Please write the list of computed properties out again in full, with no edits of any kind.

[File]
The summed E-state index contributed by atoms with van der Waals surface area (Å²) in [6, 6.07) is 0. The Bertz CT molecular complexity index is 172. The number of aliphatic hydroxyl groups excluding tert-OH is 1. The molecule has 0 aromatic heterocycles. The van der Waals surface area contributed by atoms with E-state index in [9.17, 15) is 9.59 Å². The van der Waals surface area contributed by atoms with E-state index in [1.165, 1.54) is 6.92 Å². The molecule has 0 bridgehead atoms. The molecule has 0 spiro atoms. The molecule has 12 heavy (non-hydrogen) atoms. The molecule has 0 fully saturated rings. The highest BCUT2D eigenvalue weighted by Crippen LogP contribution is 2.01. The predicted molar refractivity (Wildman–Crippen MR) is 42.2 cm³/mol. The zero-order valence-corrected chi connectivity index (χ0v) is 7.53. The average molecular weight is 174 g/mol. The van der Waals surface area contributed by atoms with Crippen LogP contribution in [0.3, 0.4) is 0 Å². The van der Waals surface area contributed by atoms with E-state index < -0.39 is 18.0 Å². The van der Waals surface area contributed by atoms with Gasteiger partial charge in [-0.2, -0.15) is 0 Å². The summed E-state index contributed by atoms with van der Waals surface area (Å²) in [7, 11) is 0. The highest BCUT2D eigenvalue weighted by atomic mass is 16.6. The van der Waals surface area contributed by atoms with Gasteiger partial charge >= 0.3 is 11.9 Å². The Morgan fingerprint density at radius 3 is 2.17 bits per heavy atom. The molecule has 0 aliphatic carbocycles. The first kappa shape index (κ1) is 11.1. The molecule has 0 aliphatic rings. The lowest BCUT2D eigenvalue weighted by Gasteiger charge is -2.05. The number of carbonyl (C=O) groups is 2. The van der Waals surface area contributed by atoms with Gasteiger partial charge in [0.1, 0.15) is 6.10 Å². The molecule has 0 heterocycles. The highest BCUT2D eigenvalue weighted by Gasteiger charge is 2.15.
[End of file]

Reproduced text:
The summed E-state index contributed by atoms with van der Waals surface area (Å²) in [6, 6.07) is 0. The Bertz CT molecular complexity index is 172. The number of aliphatic hydroxyl groups excluding tert-OH is 1. The molecule has 0 aromatic heterocycles. The van der Waals surface area contributed by atoms with E-state index in [9.17, 15) is 9.59 Å². The van der Waals surface area contributed by atoms with E-state index in [1.165, 1.54) is 6.92 Å². The molecule has 0 bridgehead atoms. The molecule has 0 spiro atoms. The molecule has 12 heavy (non-hydrogen) atoms. The molecule has 0 fully saturated rings. The highest BCUT2D eigenvalue weighted by Crippen LogP contribution is 2.01. The predicted molar refractivity (Wildman–Crippen MR) is 42.2 cm³/mol. The zero-order valence-corrected chi connectivity index (χ0v) is 7.53. The average molecular weight is 174 g/mol. The van der Waals surface area contributed by atoms with Crippen LogP contribution in [0.3, 0.4) is 0 Å². The van der Waals surface area contributed by atoms with E-state index < -0.39 is 18.0 Å². The van der Waals surface area contributed by atoms with Gasteiger partial charge in [-0.2, -0.15) is 0 Å². The summed E-state index contributed by atoms with van der Waals surface area (Å²) in [7, 11) is 0. The highest BCUT2D eigenvalue weighted by atomic mass is 16.6. The van der Waals surface area contributed by atoms with Gasteiger partial charge >= 0.3 is 11.9 Å². The Morgan fingerprint density at radius 3 is 2.17 bits per heavy atom. The molecule has 0 aliphatic carbocycles. The first kappa shape index (κ1) is 11.1. The molecule has 0 aliphatic rings. The lowest BCUT2D eigenvalue weighted by Gasteiger charge is -2.05. The number of carbonyl (C=O) groups is 2. The van der Waals surface area contributed by atoms with Gasteiger partial charge in [0.1, 0.15) is 6.10 Å². The molecule has 0 heterocycles. The highest BCUT2D eigenvalue weighted by Gasteiger charge is 2.15.